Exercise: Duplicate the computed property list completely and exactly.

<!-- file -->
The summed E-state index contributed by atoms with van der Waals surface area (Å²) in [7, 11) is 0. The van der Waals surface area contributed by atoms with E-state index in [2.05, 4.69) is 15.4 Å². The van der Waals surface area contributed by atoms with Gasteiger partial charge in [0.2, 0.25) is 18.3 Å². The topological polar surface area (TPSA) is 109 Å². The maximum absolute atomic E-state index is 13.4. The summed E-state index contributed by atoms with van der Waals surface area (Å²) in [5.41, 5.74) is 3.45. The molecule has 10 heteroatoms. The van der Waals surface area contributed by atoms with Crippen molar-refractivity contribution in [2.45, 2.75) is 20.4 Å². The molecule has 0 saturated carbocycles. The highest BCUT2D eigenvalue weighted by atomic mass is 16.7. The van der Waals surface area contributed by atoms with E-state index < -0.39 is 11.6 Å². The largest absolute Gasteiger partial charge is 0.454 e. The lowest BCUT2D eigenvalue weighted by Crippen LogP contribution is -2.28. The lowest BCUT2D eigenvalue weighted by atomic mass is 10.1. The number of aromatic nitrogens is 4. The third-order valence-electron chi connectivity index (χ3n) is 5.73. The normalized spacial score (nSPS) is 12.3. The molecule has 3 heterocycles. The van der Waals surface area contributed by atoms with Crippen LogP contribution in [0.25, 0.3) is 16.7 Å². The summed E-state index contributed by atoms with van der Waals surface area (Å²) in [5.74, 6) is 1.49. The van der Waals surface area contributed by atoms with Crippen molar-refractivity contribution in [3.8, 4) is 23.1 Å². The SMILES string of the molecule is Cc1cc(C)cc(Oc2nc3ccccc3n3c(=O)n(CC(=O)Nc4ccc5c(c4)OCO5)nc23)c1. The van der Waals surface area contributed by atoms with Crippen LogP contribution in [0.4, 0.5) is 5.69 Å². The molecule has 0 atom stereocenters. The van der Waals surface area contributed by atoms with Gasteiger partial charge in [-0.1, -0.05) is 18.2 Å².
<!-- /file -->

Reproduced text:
The summed E-state index contributed by atoms with van der Waals surface area (Å²) in [7, 11) is 0. The van der Waals surface area contributed by atoms with E-state index in [2.05, 4.69) is 15.4 Å². The van der Waals surface area contributed by atoms with Gasteiger partial charge in [0.2, 0.25) is 18.3 Å². The topological polar surface area (TPSA) is 109 Å². The maximum absolute atomic E-state index is 13.4. The summed E-state index contributed by atoms with van der Waals surface area (Å²) in [5.41, 5.74) is 3.45. The molecule has 10 heteroatoms. The van der Waals surface area contributed by atoms with Crippen molar-refractivity contribution in [2.45, 2.75) is 20.4 Å². The molecule has 0 saturated carbocycles. The highest BCUT2D eigenvalue weighted by atomic mass is 16.7. The van der Waals surface area contributed by atoms with E-state index < -0.39 is 11.6 Å². The largest absolute Gasteiger partial charge is 0.454 e. The lowest BCUT2D eigenvalue weighted by Crippen LogP contribution is -2.28. The lowest BCUT2D eigenvalue weighted by atomic mass is 10.1. The number of aromatic nitrogens is 4. The third-order valence-electron chi connectivity index (χ3n) is 5.73. The normalized spacial score (nSPS) is 12.3. The molecule has 3 heterocycles. The van der Waals surface area contributed by atoms with Crippen LogP contribution in [0.25, 0.3) is 16.7 Å². The summed E-state index contributed by atoms with van der Waals surface area (Å²) in [5.74, 6) is 1.49. The van der Waals surface area contributed by atoms with Crippen molar-refractivity contribution in [3.8, 4) is 23.1 Å². The SMILES string of the molecule is Cc1cc(C)cc(Oc2nc3ccccc3n3c(=O)n(CC(=O)Nc4ccc5c(c4)OCO5)nc23)c1. The van der Waals surface area contributed by atoms with Crippen LogP contribution in [0.4, 0.5) is 5.69 Å². The molecule has 0 atom stereocenters. The van der Waals surface area contributed by atoms with Gasteiger partial charge in [-0.1, -0.05) is 18.2 Å².